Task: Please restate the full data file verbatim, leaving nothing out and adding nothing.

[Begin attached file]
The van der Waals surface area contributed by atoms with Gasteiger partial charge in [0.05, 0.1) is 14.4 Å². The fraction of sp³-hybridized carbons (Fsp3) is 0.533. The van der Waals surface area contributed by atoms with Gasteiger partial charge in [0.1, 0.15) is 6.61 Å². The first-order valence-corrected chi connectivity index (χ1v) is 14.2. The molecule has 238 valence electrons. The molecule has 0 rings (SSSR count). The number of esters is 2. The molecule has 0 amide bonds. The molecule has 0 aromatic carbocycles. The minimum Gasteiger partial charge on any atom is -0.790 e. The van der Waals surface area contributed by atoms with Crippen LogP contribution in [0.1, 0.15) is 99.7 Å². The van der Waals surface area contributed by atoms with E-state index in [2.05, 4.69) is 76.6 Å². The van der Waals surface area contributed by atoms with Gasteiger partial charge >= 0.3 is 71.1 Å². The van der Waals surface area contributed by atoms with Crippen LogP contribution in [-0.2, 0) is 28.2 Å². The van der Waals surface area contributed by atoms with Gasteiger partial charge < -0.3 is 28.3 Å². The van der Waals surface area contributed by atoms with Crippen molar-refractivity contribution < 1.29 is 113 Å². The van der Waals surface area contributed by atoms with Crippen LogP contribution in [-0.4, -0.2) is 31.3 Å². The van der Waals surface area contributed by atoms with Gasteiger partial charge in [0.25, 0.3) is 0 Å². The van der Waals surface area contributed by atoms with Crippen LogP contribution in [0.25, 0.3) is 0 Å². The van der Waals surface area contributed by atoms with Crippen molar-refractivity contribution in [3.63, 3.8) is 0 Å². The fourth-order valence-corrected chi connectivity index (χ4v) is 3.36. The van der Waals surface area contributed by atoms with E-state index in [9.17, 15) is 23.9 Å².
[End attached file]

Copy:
The van der Waals surface area contributed by atoms with Gasteiger partial charge in [0.05, 0.1) is 14.4 Å². The fraction of sp³-hybridized carbons (Fsp3) is 0.533. The van der Waals surface area contributed by atoms with Gasteiger partial charge in [0.1, 0.15) is 6.61 Å². The first-order valence-corrected chi connectivity index (χ1v) is 14.2. The molecule has 238 valence electrons. The molecule has 0 rings (SSSR count). The number of esters is 2. The molecule has 0 amide bonds. The molecule has 0 aromatic carbocycles. The minimum Gasteiger partial charge on any atom is -0.790 e. The van der Waals surface area contributed by atoms with Crippen LogP contribution in [0.1, 0.15) is 99.7 Å². The van der Waals surface area contributed by atoms with E-state index in [2.05, 4.69) is 76.6 Å². The van der Waals surface area contributed by atoms with Gasteiger partial charge >= 0.3 is 71.1 Å². The van der Waals surface area contributed by atoms with Crippen LogP contribution in [-0.2, 0) is 28.2 Å². The van der Waals surface area contributed by atoms with Gasteiger partial charge < -0.3 is 28.3 Å². The van der Waals surface area contributed by atoms with Crippen molar-refractivity contribution < 1.29 is 113 Å². The van der Waals surface area contributed by atoms with Crippen LogP contribution in [-0.4, -0.2) is 31.3 Å². The van der Waals surface area contributed by atoms with Gasteiger partial charge in [0.25, 0.3) is 0 Å². The van der Waals surface area contributed by atoms with Crippen LogP contribution in [0.25, 0.3) is 0 Å². The van der Waals surface area contributed by atoms with Crippen molar-refractivity contribution in [3.63, 3.8) is 0 Å². The fourth-order valence-corrected chi connectivity index (χ4v) is 3.36. The van der Waals surface area contributed by atoms with E-state index in [9.17, 15) is 23.9 Å².